Monday, October 27, 2003
(Also via Instapundit.) A nice long article on the phenomenon that both parties seem to be missing out on (though the dems are a lot more clueless than the repubs.)
"Andrew Sullivan dubs the fans of all this cable-nurtured satire “South Park Republicans”—people who “believe we need a hard-ass foreign policy and are extremely skeptical of political correctness” but also are socially liberal on many issues, Sullivan explains. Such South Park Republicanism is a real trend among younger Americans, he observes: South Park’s typical viewer, for instance, is an advertiser-ideal 28. Really, read the whole thing. It's interesting because it describes a huge population that is currently aligned with the republicans for want of something better. If the republicans get on the ball and start really playing to that audience they could continue to stomp all over the democrats for years to come. Of course that would mean pretty much abandoning the religious right, but they're a negligable force in politics anyway. If the republicans offered a sincere oureach to gay people, they could dominate the political scene. There are a lot of people out there who are into national security and personal liberty. The libertarian party is pretty much a lost cause, but if the republican party becomes more libertarian they could get a lot of votes. Of course if the republicans don't acknowledge and embrace that group, it's entirely possible that they'll be wooed away by someone else and the republican dominance will evaporate. I hope they're smart enough to catch on.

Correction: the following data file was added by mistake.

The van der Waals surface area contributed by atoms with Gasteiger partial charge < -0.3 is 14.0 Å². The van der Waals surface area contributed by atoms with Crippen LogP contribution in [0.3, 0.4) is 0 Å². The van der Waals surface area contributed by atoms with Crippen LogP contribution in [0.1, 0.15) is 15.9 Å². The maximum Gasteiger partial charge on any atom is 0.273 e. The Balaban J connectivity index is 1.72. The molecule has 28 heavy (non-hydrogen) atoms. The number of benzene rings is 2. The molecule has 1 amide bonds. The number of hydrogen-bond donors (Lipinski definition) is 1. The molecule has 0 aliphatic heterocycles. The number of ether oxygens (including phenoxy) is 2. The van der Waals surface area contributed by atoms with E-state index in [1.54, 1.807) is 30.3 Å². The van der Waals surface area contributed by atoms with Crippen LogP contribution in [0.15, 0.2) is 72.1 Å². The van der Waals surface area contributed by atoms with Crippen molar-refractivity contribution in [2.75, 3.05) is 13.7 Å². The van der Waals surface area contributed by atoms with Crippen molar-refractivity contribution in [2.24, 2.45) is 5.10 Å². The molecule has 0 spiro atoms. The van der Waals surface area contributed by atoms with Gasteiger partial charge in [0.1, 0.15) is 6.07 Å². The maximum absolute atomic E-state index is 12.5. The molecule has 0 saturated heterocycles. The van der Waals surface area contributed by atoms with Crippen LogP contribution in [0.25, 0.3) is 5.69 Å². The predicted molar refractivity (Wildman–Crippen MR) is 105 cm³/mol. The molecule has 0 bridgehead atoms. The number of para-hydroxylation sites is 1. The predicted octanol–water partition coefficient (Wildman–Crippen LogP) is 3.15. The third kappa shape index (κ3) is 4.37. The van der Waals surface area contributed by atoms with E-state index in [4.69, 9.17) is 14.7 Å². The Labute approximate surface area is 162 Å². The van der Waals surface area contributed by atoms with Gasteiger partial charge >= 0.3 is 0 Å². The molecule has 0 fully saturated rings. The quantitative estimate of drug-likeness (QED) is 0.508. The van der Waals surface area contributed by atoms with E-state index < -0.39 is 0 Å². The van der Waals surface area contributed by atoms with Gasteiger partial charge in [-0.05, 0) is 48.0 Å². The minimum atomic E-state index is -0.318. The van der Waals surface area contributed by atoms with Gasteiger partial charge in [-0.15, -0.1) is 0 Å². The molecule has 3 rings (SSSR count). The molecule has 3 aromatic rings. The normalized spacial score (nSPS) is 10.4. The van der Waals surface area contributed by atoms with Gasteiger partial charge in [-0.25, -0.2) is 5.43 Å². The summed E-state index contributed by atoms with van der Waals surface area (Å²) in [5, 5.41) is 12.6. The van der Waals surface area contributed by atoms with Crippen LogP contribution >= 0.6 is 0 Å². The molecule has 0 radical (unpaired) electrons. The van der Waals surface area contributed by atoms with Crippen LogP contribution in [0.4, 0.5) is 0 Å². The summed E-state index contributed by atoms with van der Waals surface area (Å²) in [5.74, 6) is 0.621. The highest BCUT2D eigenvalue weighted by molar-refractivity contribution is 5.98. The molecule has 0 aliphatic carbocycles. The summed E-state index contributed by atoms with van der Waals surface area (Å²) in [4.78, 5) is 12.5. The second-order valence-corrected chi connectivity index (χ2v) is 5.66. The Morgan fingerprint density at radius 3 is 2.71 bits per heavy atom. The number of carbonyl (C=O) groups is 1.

Talk to right-leaning college students, and it’s clear that Sullivan is onto something. Arizona State undergrad Eric Spratling says the definition fits him and his Republican pals perfectly. “The label is really about rejecting the image of conservatives as uptight squares—crusty old men or nerdy kids in blue blazers. We might have long hair, smoke cigarettes, get drunk on weekends, have sex before marriage, watch R-rated movies, cuss like sailors—and also happen to be conservative, or at least libertarian.” Recent Stanford grad Craig Albrecht says most of his young Bush-supporter friends “absolutely cherish” South Park–style comedy “for its illumination of hypocrisy and stupidity in all spheres of life.” It just so happens, he adds, “that most hypocrisy and stupidity take place within the liberal camp.”